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‘My Ape has become my identity in this space’: The emotional reason some NFT collectors are turning down riches

March 18, 2022, 7:48 PM UTC

You might think NFTs are “just JPEGs,” but to many in the crypto space, the digital assets are much more than that. Some are seen as rare collectibles worth millions of dollars, but they’re also deeply personal sources of meaning for collectors. 

To Rahim Mahtab, owner of Bored Ape Yacht Club No. 3573, ownership is a lot more than a financial interest: “My Ape has almost become my identity in this space,” he told Fortune.

He bought the NFT last year for around $1,700, but since then, BAYC prices have taken off. In the past 24 hours alone, BAYC is the top-ranking NFT collection with $48.61 million in volume, according to data tracker DappRadar. Many of the top all-time BAYC sales were for over $1 million.

Though Mahtab could likely sell his Ape for a significant amount—his BAYC NFT already has a bid for $19,265 now on OpenSea—it’d be tough for him to let it go, he noted.

“Never say never,” Mahtab said, but “I do not see myself selling it. I have a strong attachment to it. It was the NFT that changed my life altogether.”

He’s not alone. This perspective is super common in the crypto community, since NFTs carry a form of social capital.

My NFT is my ‘identity’

Scrolling on Twitter, you will likely see thousands of accounts with hexagonal profile pictures of cartoons and other NFT images. For many, certain NFTs become synonymous with an identity or brand. 

That’s why the owner of CryptoPunk No. 6046, known as Richerd, declined a $9.5 million bid for his NFT.

“My identity, along with identity of other iconic Punks and Apes, have value beyond the NFT itself. We have our own brands similar to any other brand, and that has value,” Richerd tweeted in October. “Because I value my personal brand and identity, this was an easy rejection for me.”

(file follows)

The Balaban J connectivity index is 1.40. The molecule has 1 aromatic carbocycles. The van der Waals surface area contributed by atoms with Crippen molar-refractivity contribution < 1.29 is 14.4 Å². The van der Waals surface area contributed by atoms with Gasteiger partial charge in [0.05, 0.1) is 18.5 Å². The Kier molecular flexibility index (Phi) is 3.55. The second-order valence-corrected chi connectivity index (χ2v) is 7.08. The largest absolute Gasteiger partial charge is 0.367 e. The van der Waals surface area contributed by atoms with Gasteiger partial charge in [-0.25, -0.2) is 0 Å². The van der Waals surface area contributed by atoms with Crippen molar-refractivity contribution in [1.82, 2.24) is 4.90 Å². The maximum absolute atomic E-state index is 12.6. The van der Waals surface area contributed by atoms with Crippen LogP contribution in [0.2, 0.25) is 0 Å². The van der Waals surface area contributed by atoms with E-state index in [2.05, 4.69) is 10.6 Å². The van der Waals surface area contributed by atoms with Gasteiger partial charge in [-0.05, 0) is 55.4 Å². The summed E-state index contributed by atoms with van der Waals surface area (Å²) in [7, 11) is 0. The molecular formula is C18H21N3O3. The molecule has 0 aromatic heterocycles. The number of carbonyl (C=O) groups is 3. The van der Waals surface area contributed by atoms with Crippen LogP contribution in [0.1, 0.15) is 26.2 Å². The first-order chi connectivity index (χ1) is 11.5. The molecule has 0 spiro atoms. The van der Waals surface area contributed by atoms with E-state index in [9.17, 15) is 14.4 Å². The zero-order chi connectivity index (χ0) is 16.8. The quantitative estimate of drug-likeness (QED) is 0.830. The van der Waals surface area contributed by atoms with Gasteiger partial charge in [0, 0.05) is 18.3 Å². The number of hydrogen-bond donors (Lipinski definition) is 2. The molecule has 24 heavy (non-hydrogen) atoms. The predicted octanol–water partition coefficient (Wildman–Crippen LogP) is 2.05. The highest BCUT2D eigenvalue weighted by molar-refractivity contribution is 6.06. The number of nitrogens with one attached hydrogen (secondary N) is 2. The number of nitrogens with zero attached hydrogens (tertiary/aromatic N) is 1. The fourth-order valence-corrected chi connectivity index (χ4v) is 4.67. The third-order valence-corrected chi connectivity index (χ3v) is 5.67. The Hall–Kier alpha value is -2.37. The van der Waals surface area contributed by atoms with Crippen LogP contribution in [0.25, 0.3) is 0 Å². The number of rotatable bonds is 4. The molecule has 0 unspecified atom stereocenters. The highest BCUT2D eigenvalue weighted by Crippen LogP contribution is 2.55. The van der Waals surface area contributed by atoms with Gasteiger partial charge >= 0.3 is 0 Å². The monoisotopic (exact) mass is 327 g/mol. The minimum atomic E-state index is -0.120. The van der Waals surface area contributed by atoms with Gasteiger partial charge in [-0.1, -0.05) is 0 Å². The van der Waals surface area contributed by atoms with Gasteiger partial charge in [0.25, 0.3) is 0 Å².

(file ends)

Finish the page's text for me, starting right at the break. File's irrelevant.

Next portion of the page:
He added, “To me, my brand, identity, and what I’m building in the NFT space will be way more valuable in the long run.”

In some cases, as with CryptoPunks or Bored Apes, ownership can lead to more career opportunities or respect online than in the physical world. It can be viewed as a sort of “flex,” as Gmoney, a notable NFT collector and figure within the space, calls it. That’s why he spent six figures on his CryptoPunk NFT No. 8219, he tweeted in January 2021. “With a NFT, by posting it as my avatar on Twitter and Discord, I can quickly ‘flex’ with a picture.” 

“Ownership and authenticity can be quickly verified online,” Gmoney said. “It has the same effect as wearing that Rolex in real life, but digitally.”

Mahtab could relate: When buying his BAYC NFT, “I was struggling to plan my future and did not know how I would meet rent, [and] this NFT paved the way for me for so many opportunities in the digital and real world,” he said. 

‘It truly feels like being in a very cool club’

Nathan Head, owner of BAYC No. 7865, calls his NFT “the best investment I have ever made in my life.

“I honestly don’t know if I would ever sell my Ape, even though it’s worth more money than I have ever had in fiat,” he told Fortune. “It truly feels like being in a very cool club that comes with a lot of very valuable freebies and opportunities.”

In other cases, NFT holders see a sentimental value to their digital assets.

Mandy Musselwhite and her girlfriend, Thorne Melcher, each own Astro Girls NFTs, which they “will never sell,” she told Fortune. They spent about $239 and $213, respectively, just five days ago.

“There’s definitely an aspect of identity for me,” Musselwhite said. “Even if I didn’t have the meaningful experience with Thorne when we bought ours together, I’d still 100% want to keep her.”

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